The first central bank digital currency (CBDC) might go live in 2018. Yes, you read that right central bank and cryptocurrency might co-exist. Well, this is according to the research director at global banking consortium and distributed ledger software start-up R3, Anthony Lewis who made this bold prediction during a panel debate at the Deconomy event in Seoul, South Korea, earlier on Wednesday.
As per Anthony Lewis, he stated, “For wholesale use (of CBDC), I feel we are looking at the current year. We have spoken with central banks who have mandates to fix certain payment glitches, and one solution they came up with is a blockchain type of platform.”
However, Lewis clearly stated that this would not provide customers with a new payment option that functions like how bitcoin or ether work in today’s date. He instead projected that initially, only some certain financial institutions would make use of such a cryptocurrency.
Along these lines, Lewis argued that such a system would most likely just be utilized as a part of certain circumstances, for example, in situations of disaster recuperations given their present limitations.
“Don’t make your secondary (decentralized) system look like your primary (centralized) system. Otherwise, If a primary system tumbles due to an attack, then all the attackers have to do is play the same old trick. Then it’s not resilience, it’s just another IP address which can be targeted.”
Other panelists didn’t share the same level of optimism as Lewis when they presented their projects, however, they did give the nod for a few points.
For instance, Stanley Yong, global CBDC lead at IBM and a former CBDC researcher at Singapore’s central bank, told that he believes that eventually, a blockchain system will find its way onto being implemented by commercial banking.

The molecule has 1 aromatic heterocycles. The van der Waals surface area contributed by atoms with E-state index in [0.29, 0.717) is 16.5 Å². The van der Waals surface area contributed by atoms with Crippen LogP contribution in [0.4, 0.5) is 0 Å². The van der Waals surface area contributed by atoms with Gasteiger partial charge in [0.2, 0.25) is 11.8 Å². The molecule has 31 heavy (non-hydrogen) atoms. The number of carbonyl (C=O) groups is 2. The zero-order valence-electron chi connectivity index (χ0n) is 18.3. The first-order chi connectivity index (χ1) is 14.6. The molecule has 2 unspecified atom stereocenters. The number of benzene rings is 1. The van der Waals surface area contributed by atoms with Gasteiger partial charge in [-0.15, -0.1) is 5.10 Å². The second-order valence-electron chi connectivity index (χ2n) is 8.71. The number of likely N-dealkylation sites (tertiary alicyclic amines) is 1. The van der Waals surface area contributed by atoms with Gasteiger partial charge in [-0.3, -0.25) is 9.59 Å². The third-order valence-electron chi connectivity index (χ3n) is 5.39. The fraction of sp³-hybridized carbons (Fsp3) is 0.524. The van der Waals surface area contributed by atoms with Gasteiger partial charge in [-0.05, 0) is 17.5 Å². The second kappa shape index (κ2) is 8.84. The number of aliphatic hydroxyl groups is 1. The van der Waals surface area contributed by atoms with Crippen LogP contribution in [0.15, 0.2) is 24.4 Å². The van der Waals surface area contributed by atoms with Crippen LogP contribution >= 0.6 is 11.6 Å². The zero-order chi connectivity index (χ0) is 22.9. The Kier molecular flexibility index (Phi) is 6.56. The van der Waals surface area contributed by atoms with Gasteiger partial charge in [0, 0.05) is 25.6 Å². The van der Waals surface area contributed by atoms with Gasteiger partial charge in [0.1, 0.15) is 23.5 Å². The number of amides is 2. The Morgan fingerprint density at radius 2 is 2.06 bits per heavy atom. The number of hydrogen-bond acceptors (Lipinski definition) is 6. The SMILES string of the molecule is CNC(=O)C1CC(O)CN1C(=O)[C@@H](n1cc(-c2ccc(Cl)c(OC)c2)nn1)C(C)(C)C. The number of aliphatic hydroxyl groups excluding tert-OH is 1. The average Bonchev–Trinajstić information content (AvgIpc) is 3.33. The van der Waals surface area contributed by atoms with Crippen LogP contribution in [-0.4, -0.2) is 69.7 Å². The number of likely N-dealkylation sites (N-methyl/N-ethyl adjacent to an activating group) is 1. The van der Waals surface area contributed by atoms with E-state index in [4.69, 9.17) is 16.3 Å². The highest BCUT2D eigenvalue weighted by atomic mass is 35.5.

“If it issues cryptocurrency to millions and billions of citizens, it will have to keep a record of all these individual accounts, which fundamentally increases the market and credit risks,” as per the statement was given by Yong.
Ian Grigg, a financial cryptographer, had contrasting views as he mentioned that issuing a retail CBDC may not even be fundamental role of central banks. Using the example of Bank of England, Grigg clarified that the policy of the institution is to provide backing to the deposit of commercial banks, Thus by directly issuing a cryptocurrency to the public, it could challenge the deposit base of existing commercial banks, which would then go on to affect the loan market.
The view resounded to the earlier comments made by the Bank of International Settlements, which a previous statement revealed that a CBDC could lead to “higher unsteadiness of commercial bank deposit funding.”
Amidst contrasting views, there was still an optimistic view that blockchain could indeed replace existing banking technology, as Yong went the distance by saying that such traditional systems are “due for retirement.”